(KATV) A Little Rock man has made it his goal to help the homeless, but he also wants them to learn basic skills to help themselves. For about a decade, Aaron Reddin has been on a mission to help those who need help getting their lives together, something he knows about all to well.
Behind warehouses on Faulkner Lake Road in North Little Rock, two acre of land has been turned into "the field". The idea is simple, plant it, water it, watch it grow and then give it away to anyone in need.
Aaron Reddin says, "We realized we had a lot of homeless friends eating junk, junk being served to them with good intentions but they just didn't have access to any good food. We always knew we wanted to do a garden, we just didn't know how."
Reddin has partnered with The People Tree Inc, non-profit community cultivators. "They know what needs to go where, what needs to be planted, what should be beside what, what needs this much sun. I don't know any of that."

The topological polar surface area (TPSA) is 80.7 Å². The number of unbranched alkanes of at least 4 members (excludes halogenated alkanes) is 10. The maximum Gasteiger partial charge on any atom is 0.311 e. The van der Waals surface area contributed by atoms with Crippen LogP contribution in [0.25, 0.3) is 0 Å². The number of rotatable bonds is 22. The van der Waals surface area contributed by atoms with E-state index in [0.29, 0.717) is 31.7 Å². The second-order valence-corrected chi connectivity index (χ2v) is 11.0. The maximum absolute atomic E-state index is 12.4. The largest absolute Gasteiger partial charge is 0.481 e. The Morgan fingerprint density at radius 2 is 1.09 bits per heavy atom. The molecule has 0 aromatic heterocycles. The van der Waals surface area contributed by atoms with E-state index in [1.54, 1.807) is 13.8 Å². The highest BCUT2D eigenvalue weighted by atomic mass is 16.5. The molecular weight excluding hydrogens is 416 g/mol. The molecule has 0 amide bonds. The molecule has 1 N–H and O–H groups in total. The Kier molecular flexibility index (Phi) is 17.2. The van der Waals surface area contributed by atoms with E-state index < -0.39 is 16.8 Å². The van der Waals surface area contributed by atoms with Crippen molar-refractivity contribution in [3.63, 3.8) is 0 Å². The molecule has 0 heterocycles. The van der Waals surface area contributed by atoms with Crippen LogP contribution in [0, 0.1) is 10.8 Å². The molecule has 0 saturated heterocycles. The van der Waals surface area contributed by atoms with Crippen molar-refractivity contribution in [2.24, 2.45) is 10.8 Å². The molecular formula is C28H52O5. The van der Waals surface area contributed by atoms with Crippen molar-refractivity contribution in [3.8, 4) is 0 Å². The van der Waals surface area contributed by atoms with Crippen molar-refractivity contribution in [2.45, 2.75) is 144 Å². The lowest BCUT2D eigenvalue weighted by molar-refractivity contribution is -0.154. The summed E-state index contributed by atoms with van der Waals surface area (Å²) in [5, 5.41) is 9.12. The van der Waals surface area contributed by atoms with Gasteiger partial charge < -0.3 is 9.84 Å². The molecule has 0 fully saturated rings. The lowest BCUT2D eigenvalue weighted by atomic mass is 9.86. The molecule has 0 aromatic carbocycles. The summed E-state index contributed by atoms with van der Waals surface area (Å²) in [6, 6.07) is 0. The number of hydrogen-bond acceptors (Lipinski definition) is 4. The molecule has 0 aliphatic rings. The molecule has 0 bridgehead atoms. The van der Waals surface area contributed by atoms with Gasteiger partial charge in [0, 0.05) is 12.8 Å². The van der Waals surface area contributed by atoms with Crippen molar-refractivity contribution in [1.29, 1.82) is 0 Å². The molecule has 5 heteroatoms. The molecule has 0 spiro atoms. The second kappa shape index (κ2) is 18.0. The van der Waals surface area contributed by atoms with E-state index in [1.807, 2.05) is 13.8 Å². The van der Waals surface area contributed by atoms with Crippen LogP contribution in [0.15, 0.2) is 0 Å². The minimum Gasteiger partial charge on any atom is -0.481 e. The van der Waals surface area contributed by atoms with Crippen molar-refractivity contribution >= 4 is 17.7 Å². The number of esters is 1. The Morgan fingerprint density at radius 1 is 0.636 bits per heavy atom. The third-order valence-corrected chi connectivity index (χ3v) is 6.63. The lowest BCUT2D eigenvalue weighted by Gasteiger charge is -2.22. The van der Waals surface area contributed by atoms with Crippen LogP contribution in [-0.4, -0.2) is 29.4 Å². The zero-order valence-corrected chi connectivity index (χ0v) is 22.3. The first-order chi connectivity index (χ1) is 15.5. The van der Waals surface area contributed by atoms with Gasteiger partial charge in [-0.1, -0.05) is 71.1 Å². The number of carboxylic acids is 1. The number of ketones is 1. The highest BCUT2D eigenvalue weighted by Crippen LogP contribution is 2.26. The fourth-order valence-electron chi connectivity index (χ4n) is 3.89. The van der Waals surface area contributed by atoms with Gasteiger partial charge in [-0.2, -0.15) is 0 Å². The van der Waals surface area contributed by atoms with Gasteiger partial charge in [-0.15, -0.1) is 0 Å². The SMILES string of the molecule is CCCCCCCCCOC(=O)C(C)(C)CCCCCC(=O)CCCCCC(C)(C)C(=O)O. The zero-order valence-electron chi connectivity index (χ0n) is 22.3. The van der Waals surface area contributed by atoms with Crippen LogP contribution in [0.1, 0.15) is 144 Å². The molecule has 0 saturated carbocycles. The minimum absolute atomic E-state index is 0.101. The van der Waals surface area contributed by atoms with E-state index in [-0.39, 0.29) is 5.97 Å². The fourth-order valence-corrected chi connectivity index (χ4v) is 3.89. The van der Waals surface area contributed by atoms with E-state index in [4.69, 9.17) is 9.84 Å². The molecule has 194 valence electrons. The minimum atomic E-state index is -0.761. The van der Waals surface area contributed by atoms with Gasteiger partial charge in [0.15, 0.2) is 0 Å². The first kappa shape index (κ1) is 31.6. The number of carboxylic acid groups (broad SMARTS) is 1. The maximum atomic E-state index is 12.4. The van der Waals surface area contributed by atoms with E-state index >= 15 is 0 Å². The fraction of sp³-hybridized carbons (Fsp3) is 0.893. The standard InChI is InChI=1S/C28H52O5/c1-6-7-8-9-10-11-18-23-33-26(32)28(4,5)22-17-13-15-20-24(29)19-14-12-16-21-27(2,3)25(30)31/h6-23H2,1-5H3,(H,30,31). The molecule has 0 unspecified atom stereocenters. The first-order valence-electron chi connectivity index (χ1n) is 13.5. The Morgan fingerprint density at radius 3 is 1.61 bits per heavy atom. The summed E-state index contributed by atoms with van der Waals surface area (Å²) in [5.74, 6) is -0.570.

They're growing squash, corn, tomatoes, okra, watermelon, peppers, sweet potatoes, peas, green beans and pumpkins.
Volunteer, Lisa Harrison calls The Field, a miracle. "To know that God gave us the ground and that we can just put a little work into it and give something back to the people in need. It's just a good feeling, a really good feeling."
Through research, they estimate when all two acres of The Field produces fruits and vegetables, they can grow about six-millions of pound of food a year. Reddin adds, "It is simple. I've been pounding my head thinking why didn't we do this sooner. Why do we have kids all over the world dying of starvation everyday and we're complaining about hunger in the world... food comes out of the ground."
Chickens will soon arrive and provide eggs. Their next goal is to educate kids and homeless on getting a green thumb and profit off selling produce at farmers markets. "All of Central Arkansas, they're great. We have folks out here we know, we have folks out here we've never met. Folks come out and support it and... it's going to make me cry if I talk about it so I'm just grateful to our community, we are a great community."